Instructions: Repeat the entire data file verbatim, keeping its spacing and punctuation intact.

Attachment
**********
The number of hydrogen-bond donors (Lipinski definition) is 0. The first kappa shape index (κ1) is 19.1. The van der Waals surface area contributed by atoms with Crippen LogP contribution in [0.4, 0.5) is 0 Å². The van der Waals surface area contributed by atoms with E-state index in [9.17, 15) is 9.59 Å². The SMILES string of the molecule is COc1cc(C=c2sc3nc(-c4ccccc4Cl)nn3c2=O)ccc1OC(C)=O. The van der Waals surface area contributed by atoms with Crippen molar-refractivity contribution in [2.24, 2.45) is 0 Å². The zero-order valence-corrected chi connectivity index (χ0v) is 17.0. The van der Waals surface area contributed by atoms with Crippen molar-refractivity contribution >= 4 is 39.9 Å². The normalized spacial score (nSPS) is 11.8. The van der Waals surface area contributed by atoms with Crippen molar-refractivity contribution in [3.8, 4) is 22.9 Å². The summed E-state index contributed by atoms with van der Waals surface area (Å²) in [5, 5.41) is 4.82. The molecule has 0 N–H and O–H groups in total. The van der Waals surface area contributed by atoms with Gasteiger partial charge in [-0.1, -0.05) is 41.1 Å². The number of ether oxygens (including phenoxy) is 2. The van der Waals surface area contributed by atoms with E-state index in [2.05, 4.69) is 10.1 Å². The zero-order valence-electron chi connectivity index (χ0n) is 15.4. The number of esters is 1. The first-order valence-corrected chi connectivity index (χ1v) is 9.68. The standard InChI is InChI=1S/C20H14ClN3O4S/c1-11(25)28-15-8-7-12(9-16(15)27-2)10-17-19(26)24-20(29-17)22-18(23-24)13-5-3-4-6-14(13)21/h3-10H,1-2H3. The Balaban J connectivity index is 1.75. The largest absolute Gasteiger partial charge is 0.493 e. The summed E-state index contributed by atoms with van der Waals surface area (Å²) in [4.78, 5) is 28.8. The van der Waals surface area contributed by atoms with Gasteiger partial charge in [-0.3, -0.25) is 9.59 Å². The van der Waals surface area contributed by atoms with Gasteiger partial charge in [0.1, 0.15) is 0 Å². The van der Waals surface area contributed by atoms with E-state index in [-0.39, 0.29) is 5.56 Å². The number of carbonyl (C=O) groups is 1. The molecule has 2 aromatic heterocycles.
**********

The number of hydrogen-bond donors (Lipinski definition) is 0. The first kappa shape index (κ1) is 19.1. The van der Waals surface area contributed by atoms with Crippen LogP contribution in [0.4, 0.5) is 0 Å². The van der Waals surface area contributed by atoms with E-state index in [9.17, 15) is 9.59 Å². The SMILES string of the molecule is COc1cc(C=c2sc3nc(-c4ccccc4Cl)nn3c2=O)ccc1OC(C)=O. The van der Waals surface area contributed by atoms with Crippen molar-refractivity contribution in [2.24, 2.45) is 0 Å². The zero-order valence-corrected chi connectivity index (χ0v) is 17.0. The van der Waals surface area contributed by atoms with Crippen molar-refractivity contribution >= 4 is 39.9 Å². The normalized spacial score (nSPS) is 11.8. The van der Waals surface area contributed by atoms with Crippen molar-refractivity contribution in [3.8, 4) is 22.9 Å². The summed E-state index contributed by atoms with van der Waals surface area (Å²) in [5, 5.41) is 4.82. The molecule has 0 N–H and O–H groups in total. The van der Waals surface area contributed by atoms with Gasteiger partial charge in [-0.1, -0.05) is 41.1 Å². The number of ether oxygens (including phenoxy) is 2. The van der Waals surface area contributed by atoms with E-state index in [2.05, 4.69) is 10.1 Å². The zero-order valence-electron chi connectivity index (χ0n) is 15.4. The number of esters is 1. The first-order valence-corrected chi connectivity index (χ1v) is 9.68. The standard InChI is InChI=1S/C20H14ClN3O4S/c1-11(25)28-15-8-7-12(9-16(15)27-2)10-17-19(26)24-20(29-17)22-18(23-24)13-5-3-4-6-14(13)21/h3-10H,1-2H3. The Balaban J connectivity index is 1.75. The largest absolute Gasteiger partial charge is 0.493 e. The summed E-state index contributed by atoms with van der Waals surface area (Å²) in [4.78, 5) is 28.8. The van der Waals surface area contributed by atoms with Gasteiger partial charge in [-0.3, -0.25) is 9.59 Å². The van der Waals surface area contributed by atoms with Gasteiger partial charge in [0.1, 0.15) is 0 Å². The van der Waals surface area contributed by atoms with E-state index in [-0.39, 0.29) is 5.56 Å². The number of carbonyl (C=O) groups is 1. The molecule has 2 aromatic heterocycles.